At 2200, the Channel 2 remote weather sensor at the Lamar High School, located on Westheimer Road about a quarter mile west of the accident site, reported a temperature of 63 degrees F, a dew point temperature of 63 degrees F, and a relative humidity of 100 percent with no rain.

Witnesses estimated that at the time of the accident, there was an overcast ceiling of about 300-400 feet.

No record was found of any preflight weather briefing obtained by the pilot.


The accident site location was on the south side of a hair salon at the northeast corner of Bammel Lane and Earl Street, in the River Oaks section of Houston. An above ground gas meter located next to this building was ruptured resulting in a natural gas leak. Power lines that ran parallel to Bammel Lane were down; however, the wires were repaired prior to the arrival of the NTSB investigator-in-charge (IIC) . A utility/light pole on Earl Street next to the hair salon had three pieces separated from it. Two pieces were found in a garden area on the east side of the hair salon, and the top piece was found in the street next to the aircraft wreckage. The wreckage distribution continued east along Earl Street for 150 feet beyond the main wreckage. Pieces of the main rotor blades were found on the street and in the building across the street from the main wreckage. A main rotor blade weight traveled through this building and struck the building on the other side.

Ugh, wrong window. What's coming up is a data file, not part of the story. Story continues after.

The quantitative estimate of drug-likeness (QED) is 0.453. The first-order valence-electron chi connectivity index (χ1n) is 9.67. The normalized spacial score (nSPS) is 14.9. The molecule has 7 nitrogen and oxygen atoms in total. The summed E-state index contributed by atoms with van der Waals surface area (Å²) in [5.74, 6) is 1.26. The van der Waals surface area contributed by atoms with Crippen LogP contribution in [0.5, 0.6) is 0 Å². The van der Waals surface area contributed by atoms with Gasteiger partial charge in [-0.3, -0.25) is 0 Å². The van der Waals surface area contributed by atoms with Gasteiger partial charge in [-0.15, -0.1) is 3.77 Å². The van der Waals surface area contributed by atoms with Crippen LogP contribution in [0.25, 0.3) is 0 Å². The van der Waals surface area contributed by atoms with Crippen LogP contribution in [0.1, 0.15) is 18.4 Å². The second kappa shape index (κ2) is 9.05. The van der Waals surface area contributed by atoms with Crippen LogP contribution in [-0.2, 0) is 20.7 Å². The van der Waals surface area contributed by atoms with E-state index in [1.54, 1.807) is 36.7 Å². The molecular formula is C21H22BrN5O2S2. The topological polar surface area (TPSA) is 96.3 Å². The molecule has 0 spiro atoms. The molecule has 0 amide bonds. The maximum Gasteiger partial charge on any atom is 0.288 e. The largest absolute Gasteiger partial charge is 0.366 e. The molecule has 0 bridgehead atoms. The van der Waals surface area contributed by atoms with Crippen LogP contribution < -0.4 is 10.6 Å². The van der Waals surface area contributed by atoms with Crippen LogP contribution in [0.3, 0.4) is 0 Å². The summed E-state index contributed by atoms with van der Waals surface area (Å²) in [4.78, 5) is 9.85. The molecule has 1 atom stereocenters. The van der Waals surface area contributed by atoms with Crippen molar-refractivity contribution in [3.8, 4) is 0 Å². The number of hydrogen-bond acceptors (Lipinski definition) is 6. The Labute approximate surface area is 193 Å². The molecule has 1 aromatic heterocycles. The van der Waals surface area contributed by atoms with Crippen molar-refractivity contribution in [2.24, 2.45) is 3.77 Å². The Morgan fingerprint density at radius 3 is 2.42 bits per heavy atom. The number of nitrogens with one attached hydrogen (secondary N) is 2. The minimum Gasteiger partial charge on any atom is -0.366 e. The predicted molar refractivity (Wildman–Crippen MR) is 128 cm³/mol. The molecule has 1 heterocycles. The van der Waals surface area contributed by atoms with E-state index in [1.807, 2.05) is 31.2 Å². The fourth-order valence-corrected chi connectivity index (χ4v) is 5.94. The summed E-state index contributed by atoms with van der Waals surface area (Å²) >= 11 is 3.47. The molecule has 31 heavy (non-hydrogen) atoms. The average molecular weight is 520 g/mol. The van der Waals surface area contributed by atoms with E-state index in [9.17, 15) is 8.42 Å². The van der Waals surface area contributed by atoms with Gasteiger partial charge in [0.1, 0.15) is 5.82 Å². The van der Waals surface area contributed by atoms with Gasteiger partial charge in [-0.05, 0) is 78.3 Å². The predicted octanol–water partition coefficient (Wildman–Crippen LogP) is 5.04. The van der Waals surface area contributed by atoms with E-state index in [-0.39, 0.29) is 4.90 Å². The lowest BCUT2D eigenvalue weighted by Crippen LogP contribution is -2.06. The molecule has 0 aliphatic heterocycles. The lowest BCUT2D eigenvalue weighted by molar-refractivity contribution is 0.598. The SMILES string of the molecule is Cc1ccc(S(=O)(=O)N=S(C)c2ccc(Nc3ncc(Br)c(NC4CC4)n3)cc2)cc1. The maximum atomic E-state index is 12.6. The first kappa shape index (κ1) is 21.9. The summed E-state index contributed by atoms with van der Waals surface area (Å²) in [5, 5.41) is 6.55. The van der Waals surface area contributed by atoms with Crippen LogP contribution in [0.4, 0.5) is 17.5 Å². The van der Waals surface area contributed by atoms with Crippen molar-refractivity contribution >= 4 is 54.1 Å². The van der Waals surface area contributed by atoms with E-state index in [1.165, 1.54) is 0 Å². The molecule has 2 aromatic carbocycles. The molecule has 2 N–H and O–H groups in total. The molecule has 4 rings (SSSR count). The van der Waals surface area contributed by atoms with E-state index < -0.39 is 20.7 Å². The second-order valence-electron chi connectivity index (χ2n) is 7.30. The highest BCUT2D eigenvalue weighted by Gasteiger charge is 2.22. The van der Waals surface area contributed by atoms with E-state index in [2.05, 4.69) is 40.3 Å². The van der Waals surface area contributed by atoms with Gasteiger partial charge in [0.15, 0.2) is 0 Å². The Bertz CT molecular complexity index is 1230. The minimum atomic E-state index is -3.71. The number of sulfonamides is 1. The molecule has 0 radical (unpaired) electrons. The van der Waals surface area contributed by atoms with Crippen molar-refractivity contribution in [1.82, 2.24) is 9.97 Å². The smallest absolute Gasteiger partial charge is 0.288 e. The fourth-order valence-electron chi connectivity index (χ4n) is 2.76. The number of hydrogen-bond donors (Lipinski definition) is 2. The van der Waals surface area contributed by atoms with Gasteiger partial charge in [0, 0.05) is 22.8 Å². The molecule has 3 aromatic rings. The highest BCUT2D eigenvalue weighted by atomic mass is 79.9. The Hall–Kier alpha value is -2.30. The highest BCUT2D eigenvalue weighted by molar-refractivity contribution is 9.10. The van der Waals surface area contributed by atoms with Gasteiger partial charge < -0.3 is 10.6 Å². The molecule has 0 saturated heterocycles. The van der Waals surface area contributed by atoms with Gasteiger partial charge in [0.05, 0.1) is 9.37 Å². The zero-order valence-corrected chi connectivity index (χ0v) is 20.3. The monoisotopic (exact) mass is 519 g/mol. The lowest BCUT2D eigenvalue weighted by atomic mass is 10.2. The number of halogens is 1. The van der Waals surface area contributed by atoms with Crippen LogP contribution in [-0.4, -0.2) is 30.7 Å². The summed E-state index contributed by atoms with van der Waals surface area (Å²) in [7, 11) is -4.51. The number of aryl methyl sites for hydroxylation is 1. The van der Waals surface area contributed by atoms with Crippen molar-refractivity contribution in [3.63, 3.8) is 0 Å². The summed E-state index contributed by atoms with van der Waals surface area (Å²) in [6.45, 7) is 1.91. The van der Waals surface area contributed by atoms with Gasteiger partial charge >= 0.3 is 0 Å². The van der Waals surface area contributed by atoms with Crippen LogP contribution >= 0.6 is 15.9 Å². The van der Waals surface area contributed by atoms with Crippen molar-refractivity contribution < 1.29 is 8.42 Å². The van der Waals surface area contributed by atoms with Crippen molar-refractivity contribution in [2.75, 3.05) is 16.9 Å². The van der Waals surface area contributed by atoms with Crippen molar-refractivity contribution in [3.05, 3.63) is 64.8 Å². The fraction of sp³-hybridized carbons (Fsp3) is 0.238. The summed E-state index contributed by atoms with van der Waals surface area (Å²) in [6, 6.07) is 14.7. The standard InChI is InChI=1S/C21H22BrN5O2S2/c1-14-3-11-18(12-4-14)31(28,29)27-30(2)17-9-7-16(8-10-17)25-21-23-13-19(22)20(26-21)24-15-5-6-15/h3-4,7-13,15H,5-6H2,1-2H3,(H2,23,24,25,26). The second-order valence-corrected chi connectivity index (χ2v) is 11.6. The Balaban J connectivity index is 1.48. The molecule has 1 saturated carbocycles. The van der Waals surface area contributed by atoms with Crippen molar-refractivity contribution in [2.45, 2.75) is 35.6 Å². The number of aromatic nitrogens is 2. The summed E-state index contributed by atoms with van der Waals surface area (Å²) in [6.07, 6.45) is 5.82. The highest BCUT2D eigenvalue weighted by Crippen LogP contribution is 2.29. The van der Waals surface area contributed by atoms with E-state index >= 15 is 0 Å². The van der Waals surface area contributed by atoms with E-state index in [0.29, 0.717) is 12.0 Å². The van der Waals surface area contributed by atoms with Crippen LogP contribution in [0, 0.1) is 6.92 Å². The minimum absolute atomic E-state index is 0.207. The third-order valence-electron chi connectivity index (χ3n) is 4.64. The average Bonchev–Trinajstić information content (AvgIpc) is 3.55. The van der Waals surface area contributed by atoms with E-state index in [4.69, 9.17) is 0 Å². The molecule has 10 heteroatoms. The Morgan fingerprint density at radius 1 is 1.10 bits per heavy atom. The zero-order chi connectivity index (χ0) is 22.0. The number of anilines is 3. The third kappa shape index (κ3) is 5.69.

The helicopter's cabin floor, instrument panel and aft fuselage were consumed by the fire. The fuel flow control lever was found in the flight position, the rotor brake application lever was in the "off" or not applied position, and the emergency fuel shut-off lever was in the open position. Both the fore and aft landing gear cross-tubes were separated at the point where they attach to the airframe. Both skid tubes were separated forward of the front cross-tube attachment point. Flight control continuity could not be established due to the impact and fire damage.

The engine remained attached to the engine deck, and was damaged by the fire. Engine rotation could not be confirmed due to molten metal in the axial compressor inlet. All electrical lines were burnt, and the external components displayed various stages of melting.